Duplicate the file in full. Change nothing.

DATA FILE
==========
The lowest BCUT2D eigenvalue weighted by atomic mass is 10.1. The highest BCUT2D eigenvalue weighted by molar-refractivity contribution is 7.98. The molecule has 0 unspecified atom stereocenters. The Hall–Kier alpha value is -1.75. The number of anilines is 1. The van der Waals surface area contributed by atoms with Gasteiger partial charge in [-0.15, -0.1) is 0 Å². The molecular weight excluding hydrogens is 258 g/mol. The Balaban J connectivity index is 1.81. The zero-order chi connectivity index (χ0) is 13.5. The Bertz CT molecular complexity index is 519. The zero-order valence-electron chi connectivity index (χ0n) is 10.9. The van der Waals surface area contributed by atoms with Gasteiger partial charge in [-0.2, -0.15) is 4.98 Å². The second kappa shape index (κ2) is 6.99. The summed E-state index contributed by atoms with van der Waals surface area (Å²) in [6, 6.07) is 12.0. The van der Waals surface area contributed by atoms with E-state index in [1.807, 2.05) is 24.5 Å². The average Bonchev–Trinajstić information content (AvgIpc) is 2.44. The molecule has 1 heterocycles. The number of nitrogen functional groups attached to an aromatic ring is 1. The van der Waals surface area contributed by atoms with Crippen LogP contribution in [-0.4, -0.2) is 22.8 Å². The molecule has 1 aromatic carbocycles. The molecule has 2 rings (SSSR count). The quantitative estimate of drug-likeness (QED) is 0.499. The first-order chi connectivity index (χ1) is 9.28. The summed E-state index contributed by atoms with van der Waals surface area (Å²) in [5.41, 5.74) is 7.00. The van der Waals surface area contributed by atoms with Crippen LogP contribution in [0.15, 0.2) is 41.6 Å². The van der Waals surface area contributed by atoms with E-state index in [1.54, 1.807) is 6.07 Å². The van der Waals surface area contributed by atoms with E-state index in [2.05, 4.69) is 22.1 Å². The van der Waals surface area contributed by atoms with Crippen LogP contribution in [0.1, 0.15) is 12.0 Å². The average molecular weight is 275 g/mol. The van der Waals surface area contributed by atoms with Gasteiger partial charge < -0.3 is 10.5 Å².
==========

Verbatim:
The lowest BCUT2D eigenvalue weighted by atomic mass is 10.1. The highest BCUT2D eigenvalue weighted by molar-refractivity contribution is 7.98. The molecule has 0 unspecified atom stereocenters. The Hall–Kier alpha value is -1.75. The number of anilines is 1. The van der Waals surface area contributed by atoms with Gasteiger partial charge in [-0.15, -0.1) is 0 Å². The molecular weight excluding hydrogens is 258 g/mol. The Balaban J connectivity index is 1.81. The zero-order chi connectivity index (χ0) is 13.5. The Bertz CT molecular complexity index is 519. The zero-order valence-electron chi connectivity index (χ0n) is 10.9. The van der Waals surface area contributed by atoms with Gasteiger partial charge in [-0.2, -0.15) is 4.98 Å². The second kappa shape index (κ2) is 6.99. The summed E-state index contributed by atoms with van der Waals surface area (Å²) in [6, 6.07) is 12.0. The van der Waals surface area contributed by atoms with E-state index in [1.807, 2.05) is 24.5 Å². The average Bonchev–Trinajstić information content (AvgIpc) is 2.44. The molecule has 1 heterocycles. The number of nitrogen functional groups attached to an aromatic ring is 1. The van der Waals surface area contributed by atoms with Crippen LogP contribution in [-0.4, -0.2) is 22.8 Å². The molecule has 1 aromatic carbocycles. The molecule has 2 rings (SSSR count). The quantitative estimate of drug-likeness (QED) is 0.499. The first-order chi connectivity index (χ1) is 9.28. The summed E-state index contributed by atoms with van der Waals surface area (Å²) in [5.41, 5.74) is 7.00. The van der Waals surface area contributed by atoms with Crippen LogP contribution in [0.15, 0.2) is 41.6 Å². The van der Waals surface area contributed by atoms with E-state index in [1.54, 1.807) is 6.07 Å². The van der Waals surface area contributed by atoms with E-state index in [2.05, 4.69) is 22.1 Å². The van der Waals surface area contributed by atoms with Crippen LogP contribution in [0.1, 0.15) is 12.0 Å². The average molecular weight is 275 g/mol. The van der Waals surface area contributed by atoms with Gasteiger partial charge < -0.3 is 10.5 Å².